This building had no identity issues. My chief regret was not spending more time documenting the ghost signs around the complex.
Chester Creek Infall, near Duluth’s old Armory. The creek will not emerge again until it is near the Lakewalk.
While it looks like ground level, everything here is one story above the actual earth.
A big sliding fire door opens onto a train dock.
Elevator B, used by a local farmer, stands behind an old farm truck at the edge of town.
A little cloud passes over the Five-Stack powerplant ruins, like a puff of smoke.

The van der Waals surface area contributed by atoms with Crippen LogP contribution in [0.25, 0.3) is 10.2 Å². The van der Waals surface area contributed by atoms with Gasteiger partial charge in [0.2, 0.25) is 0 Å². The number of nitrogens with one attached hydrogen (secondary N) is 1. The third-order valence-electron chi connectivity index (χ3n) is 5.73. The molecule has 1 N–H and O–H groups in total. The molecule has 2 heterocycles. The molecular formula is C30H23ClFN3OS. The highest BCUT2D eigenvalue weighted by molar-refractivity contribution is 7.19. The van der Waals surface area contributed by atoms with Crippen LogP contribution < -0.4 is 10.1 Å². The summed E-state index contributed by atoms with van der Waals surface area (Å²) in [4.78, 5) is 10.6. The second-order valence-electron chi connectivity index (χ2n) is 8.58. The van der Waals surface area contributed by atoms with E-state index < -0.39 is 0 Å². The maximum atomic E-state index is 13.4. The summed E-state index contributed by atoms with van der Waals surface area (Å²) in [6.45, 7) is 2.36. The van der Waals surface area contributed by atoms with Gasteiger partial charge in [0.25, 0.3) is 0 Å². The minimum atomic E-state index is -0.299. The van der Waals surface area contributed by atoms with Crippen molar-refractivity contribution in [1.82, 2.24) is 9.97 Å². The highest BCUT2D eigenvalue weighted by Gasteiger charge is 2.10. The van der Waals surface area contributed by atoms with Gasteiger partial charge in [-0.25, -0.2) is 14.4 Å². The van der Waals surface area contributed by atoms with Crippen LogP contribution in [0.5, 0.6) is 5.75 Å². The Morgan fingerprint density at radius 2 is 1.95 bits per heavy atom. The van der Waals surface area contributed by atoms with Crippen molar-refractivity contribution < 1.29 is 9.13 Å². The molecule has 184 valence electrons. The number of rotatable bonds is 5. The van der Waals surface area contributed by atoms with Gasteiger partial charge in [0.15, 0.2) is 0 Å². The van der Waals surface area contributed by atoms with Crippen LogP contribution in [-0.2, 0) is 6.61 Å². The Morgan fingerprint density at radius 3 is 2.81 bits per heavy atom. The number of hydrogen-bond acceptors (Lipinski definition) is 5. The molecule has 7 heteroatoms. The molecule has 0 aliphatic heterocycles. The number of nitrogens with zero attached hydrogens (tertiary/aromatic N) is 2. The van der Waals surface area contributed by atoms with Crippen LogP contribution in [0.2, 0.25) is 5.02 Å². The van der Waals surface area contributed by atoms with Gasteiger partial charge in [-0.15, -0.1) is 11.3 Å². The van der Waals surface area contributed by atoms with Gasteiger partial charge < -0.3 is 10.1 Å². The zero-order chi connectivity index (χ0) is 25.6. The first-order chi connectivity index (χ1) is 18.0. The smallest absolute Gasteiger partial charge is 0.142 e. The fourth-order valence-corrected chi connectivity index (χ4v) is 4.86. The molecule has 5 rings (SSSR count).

Redlining is the practice of shutting certain races out of neighborhoods, and it is still a big problem today. Such behaviors were a big factor in creating the need for these projects.
The wrought iron staircase for what was the Consumer’s Brewery Brew House, as indicated by very fine cast landings with the company logo. The staircase is in bad condition; someone had run a forklift or something similar into the bottom in addition to copious vandalism and water damage. Holes in the floor, like in the upper-right corner indicate where stainless steel kettles used to be before they were scrapped.